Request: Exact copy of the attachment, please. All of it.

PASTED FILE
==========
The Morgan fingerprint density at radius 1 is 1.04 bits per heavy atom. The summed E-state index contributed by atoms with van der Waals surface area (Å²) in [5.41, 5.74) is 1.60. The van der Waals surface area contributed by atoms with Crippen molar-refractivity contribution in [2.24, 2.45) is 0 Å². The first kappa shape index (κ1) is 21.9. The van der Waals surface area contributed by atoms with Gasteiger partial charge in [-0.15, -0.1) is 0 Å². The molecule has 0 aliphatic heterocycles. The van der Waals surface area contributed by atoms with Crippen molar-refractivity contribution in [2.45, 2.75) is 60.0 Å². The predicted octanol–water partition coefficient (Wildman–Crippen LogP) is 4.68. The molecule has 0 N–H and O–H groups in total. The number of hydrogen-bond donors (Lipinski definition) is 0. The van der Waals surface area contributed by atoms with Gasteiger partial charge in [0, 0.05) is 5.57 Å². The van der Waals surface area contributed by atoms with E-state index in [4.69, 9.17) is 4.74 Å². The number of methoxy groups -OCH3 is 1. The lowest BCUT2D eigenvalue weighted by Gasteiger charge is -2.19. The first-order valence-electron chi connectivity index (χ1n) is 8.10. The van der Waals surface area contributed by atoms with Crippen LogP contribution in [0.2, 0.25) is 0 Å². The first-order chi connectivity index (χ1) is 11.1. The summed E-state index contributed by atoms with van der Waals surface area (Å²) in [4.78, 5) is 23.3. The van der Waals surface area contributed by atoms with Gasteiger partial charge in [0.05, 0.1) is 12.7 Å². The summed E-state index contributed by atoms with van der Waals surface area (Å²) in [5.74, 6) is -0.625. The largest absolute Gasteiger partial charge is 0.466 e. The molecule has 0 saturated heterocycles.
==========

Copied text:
The Morgan fingerprint density at radius 1 is 1.04 bits per heavy atom. The summed E-state index contributed by atoms with van der Waals surface area (Å²) in [5.41, 5.74) is 1.60. The van der Waals surface area contributed by atoms with Crippen molar-refractivity contribution in [2.24, 2.45) is 0 Å². The first kappa shape index (κ1) is 21.9. The van der Waals surface area contributed by atoms with Gasteiger partial charge in [-0.15, -0.1) is 0 Å². The molecule has 0 aliphatic heterocycles. The van der Waals surface area contributed by atoms with Crippen molar-refractivity contribution in [2.45, 2.75) is 60.0 Å². The predicted octanol–water partition coefficient (Wildman–Crippen LogP) is 4.68. The molecule has 0 N–H and O–H groups in total. The number of hydrogen-bond donors (Lipinski definition) is 0. The van der Waals surface area contributed by atoms with Gasteiger partial charge in [0, 0.05) is 5.57 Å². The van der Waals surface area contributed by atoms with E-state index in [4.69, 9.17) is 4.74 Å². The number of methoxy groups -OCH3 is 1. The lowest BCUT2D eigenvalue weighted by Gasteiger charge is -2.19. The first-order valence-electron chi connectivity index (χ1n) is 8.10. The van der Waals surface area contributed by atoms with Crippen LogP contribution in [0.2, 0.25) is 0 Å². The first-order chi connectivity index (χ1) is 11.1. The summed E-state index contributed by atoms with van der Waals surface area (Å²) in [4.78, 5) is 23.3. The van der Waals surface area contributed by atoms with Gasteiger partial charge in [0.05, 0.1) is 12.7 Å². The summed E-state index contributed by atoms with van der Waals surface area (Å²) in [5.74, 6) is -0.625. The largest absolute Gasteiger partial charge is 0.466 e. The molecule has 0 saturated heterocycles.